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In India, An Education Through Wrestling

5 November 2013 One Comment

When visiting akharas in India last year, Tim and Mark commented on how modest each of these gyms were: a dirt pit for wrestling, ropes to climb for conditioning, and a guru instructing young athletes what to do. The goal was simple, to keep a large team of young men using these akharas to learn discipline, a healthy lifestyle, and the skills to become a successful wrestler.

As India has become more modern, there has been a concern that the traditional sport of kushti would become lost in the contemporary world.  However, as Girish Doddamani recently reported within the Deccan Herald, the opposite has become true.  A new generation of wrestlers is visiting the akharas across the country hoping to add the same traits wrestlers glean into their own studies.

MYSORE GRAPPLERS by akshay mahajan

MYSORE GRAPPLERS by akshay mahajan

Brand new cell phones in hand, sporting goggles, wearing skin-tight t-shirts and jeans, they walk in. Completing the story of the new-age wrestlers are the backpacks loaded with books. They are not fully smitten by the bug of modern times, with their roots in naada kusthi (traditional mud wrestling) not at all forgotten.

Mysore’s very own naada kusthi is still a must for the new generation of wrestlers, for whom their forefathers remain an inspiration even as they pursue higher studies.

“Every day, I wake up at five to go for physical training while the afternoons are dedicated for learning kusthi,” says Deepak Kiran of Chikka garadi in Ashokpuram. Kiran is pursuing his BA degree at an evening college.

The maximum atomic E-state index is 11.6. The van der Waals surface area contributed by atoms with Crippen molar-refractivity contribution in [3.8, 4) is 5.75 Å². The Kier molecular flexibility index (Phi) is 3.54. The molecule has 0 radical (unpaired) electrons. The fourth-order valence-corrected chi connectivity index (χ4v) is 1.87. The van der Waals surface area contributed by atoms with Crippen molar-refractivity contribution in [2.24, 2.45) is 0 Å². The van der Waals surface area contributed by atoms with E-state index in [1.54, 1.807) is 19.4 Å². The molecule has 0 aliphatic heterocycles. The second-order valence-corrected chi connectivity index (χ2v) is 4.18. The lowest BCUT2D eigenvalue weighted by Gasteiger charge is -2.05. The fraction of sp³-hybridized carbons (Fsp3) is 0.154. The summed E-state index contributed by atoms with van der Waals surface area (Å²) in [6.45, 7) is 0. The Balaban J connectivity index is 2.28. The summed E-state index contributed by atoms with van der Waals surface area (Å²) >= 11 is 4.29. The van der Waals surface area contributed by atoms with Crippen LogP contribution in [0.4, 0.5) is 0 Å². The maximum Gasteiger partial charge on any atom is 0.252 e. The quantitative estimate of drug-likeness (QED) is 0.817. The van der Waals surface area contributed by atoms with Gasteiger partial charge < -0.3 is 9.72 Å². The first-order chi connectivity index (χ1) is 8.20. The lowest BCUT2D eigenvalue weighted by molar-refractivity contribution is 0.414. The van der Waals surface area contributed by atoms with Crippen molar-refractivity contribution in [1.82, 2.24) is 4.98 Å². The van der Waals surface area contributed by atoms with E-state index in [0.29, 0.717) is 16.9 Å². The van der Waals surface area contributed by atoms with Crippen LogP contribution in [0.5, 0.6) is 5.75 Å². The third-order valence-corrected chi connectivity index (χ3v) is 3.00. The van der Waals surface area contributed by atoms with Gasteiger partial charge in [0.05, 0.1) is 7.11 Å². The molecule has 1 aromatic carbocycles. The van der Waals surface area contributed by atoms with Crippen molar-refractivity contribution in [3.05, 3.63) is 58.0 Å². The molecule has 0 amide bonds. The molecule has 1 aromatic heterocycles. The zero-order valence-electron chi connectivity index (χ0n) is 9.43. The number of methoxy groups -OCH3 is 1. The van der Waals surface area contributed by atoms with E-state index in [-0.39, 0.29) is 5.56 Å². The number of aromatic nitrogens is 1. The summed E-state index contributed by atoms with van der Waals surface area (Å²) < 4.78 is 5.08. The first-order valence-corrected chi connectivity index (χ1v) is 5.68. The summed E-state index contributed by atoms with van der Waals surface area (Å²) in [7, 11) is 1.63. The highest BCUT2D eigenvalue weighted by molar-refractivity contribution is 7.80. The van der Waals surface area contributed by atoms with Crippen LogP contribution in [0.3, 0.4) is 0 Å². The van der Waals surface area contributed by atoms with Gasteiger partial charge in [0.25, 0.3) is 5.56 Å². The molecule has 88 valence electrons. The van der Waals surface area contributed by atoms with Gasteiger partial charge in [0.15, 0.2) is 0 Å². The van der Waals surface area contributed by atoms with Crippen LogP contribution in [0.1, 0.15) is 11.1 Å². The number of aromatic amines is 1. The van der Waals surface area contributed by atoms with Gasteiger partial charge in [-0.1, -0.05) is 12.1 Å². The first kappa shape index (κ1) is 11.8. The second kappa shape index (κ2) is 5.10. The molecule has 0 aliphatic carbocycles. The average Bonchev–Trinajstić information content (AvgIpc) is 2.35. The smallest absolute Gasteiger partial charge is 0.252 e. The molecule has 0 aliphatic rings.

“I am not facing any problems in balancing studies and wrestling. Thanks to wrestling, I have been able to stay clear of bad habits.”

MYSORE GRAPPLERS by Akshay Mahajan (pushups)

MYSORE GRAPPLERS by Akshay Mahajan

The lure of preserving the wrestling culture in India has led a new generation of student-athlete to seek out akharas not to become Olympic champions, but to become the best doctor, engineer, or astrophysicist they can.  The lessons these students learn from wrestling can be transferable to any career path.

Tended Mud -Pit or The Akhara (Deepak Ansuia Prasad)

Tended Mud Pit for the Akhara (Deepak Ansuia Prasad)

 

To read the entire article: http://www.deccanherald.com/content/364021/modern-twist-ancient-sport.html

One Comment »

  • deepak said:

    Yes It is true, more and more people are joining the wrestling fraternity, and these are people are somewhat different from old wrestlers, now college going, mobile – net savy and facebooker wrestlers can be seen , which was not earlier, ..by moving around india, telling wrestlers to join face book so that they can have their picture clicked by me , is one of the reasons, once big wrestlers started the younger ones followed.

    today , an average man in indian cities do not have a good life style, obessity, no exercises , and driking and smoking habits are on the rise,
    i wanted to promote kushti wrestling among these people , for the benefit of wrestling as well as these people, by doing a 90 days 90 akhada training and practice of kushti by my self , living with wrestlers all the 90 days and want to show how kushtiwrestling can make a many healthy, i just need some sponsors for my travelling expenses

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